Lately, Social Media coupons offered by companies like Groupon and Living Social are getting a lot of attention in the media. They send consumers a daily stream of e-mailed offers where they can save substantial amounts on items they regularly buy, or on otherwise-unaffordable luxury goods & services.
How do these Social Coupons work?
A business offers their services for (say) 50% OFF, which is pre-paid by the consumer to the Social Coupon site, which promptly deducts its fee of 50% of the proceeds, holding the rest for the business. In other words, the loss-leader offer earns the business only 25% of their regular price, on the expectation (hope/gamble?) that you might become a repeat customer.
The coupon company gets its money up-front, (so they don’t have to worry about the credit worthiness or typical payment cycles of businesses making the offer), and only pays the business when coupons are redeemed. In the meantime the coupon company sits on a pile of money, with which to fund their marketing and growth
Are they a good deal for the Business?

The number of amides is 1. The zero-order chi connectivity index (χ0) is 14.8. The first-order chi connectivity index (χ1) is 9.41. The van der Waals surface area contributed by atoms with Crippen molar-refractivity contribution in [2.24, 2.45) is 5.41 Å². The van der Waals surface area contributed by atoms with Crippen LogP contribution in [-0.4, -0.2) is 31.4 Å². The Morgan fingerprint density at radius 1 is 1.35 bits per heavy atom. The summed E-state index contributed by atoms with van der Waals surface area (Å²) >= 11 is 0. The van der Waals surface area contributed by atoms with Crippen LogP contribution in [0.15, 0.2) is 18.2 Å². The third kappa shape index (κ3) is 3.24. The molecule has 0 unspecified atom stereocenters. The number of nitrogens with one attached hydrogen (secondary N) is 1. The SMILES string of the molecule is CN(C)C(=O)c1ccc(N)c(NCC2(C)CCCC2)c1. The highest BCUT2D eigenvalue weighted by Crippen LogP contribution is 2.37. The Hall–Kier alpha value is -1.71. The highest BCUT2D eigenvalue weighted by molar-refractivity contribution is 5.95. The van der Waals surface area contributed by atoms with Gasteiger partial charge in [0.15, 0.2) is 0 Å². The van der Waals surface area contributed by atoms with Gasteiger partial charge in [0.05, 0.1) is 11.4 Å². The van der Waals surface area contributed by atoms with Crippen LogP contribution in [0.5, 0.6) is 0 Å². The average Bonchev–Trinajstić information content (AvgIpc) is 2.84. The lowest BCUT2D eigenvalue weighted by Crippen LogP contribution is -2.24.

Impact on Profit Margins
Some businesses, like restaurants with a 33% food costs, or retail stores with a 50% product cost, can actually LOSE MONEY on Social Media coupons. Service providers may also lose money, depending on the wage levels of their staff. Some businesses, like hair salons and spas, where staff earn (or share) a percentage of the gross, the staff take the hit.
The Substitution Effect
An established business with established clients, may find their web-savvy regulars using their Social Media coupons. This means that instead of earning 100 cent dollars from your regular customers, you get 25 cents from the coupon company,. This is not only a 75% drop in revenues, but you have to wait for funds for coupons redeemed.
Few Add-On Sales
The Social Media coupon companies argue loss-leader coupons provide an opportunity for add-on sales. Many coupon redemptions are for products or services normally unaffordable or unattainable (or rarely bought). Such price-sensitive buyers are less likely–if not outright unwilling– to buy other products or services at similarly unaffordable price points or mark-ups. After coupon redemption, they are also less likely to return.
Impact on Cash Flows
Businesses are paid when the coupon is redeemed. After all, the Social Media coupon companies need to protect themselves, and customers, if a business goes bankrupt before a coupon is redeemed. This means business are buying inventory, and paying cost of goods, and wages, before they collect payment.